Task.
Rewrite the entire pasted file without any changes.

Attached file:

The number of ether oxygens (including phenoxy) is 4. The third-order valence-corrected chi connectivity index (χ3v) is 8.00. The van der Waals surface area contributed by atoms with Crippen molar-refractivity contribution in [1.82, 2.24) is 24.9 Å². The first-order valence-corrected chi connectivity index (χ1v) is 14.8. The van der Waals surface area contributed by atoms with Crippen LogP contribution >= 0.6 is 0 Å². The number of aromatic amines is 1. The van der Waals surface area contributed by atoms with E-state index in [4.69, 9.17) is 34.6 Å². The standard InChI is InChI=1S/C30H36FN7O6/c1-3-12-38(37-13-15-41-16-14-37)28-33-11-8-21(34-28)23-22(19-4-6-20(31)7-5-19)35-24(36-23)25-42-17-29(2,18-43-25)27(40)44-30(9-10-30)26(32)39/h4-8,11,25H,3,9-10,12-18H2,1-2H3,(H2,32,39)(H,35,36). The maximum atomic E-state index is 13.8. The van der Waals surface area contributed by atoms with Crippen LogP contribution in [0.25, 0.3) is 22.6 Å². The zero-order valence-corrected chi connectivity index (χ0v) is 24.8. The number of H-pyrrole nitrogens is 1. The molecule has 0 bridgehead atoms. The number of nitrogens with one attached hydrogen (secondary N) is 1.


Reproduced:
The number of ether oxygens (including phenoxy) is 4. The third-order valence-corrected chi connectivity index (χ3v) is 8.00. The van der Waals surface area contributed by atoms with Crippen molar-refractivity contribution in [1.82, 2.24) is 24.9 Å². The first-order valence-corrected chi connectivity index (χ1v) is 14.8. The van der Waals surface area contributed by atoms with Crippen LogP contribution >= 0.6 is 0 Å². The number of aromatic amines is 1. The van der Waals surface area contributed by atoms with E-state index in [4.69, 9.17) is 34.6 Å². The standard InChI is InChI=1S/C30H36FN7O6/c1-3-12-38(37-13-15-41-16-14-37)28-33-11-8-21(34-28)23-22(19-4-6-20(31)7-5-19)35-24(36-23)25-42-17-29(2,18-43-25)27(40)44-30(9-10-30)26(32)39/h4-8,11,25H,3,9-10,12-18H2,1-2H3,(H2,32,39)(H,35,36). The maximum atomic E-state index is 13.8. The van der Waals surface area contributed by atoms with Crippen LogP contribution in [0.25, 0.3) is 22.6 Å². The zero-order valence-corrected chi connectivity index (χ0v) is 24.8. The number of H-pyrrole nitrogens is 1. The molecule has 0 bridgehead atoms. The number of nitrogens with one attached hydrogen (secondary N) is 1.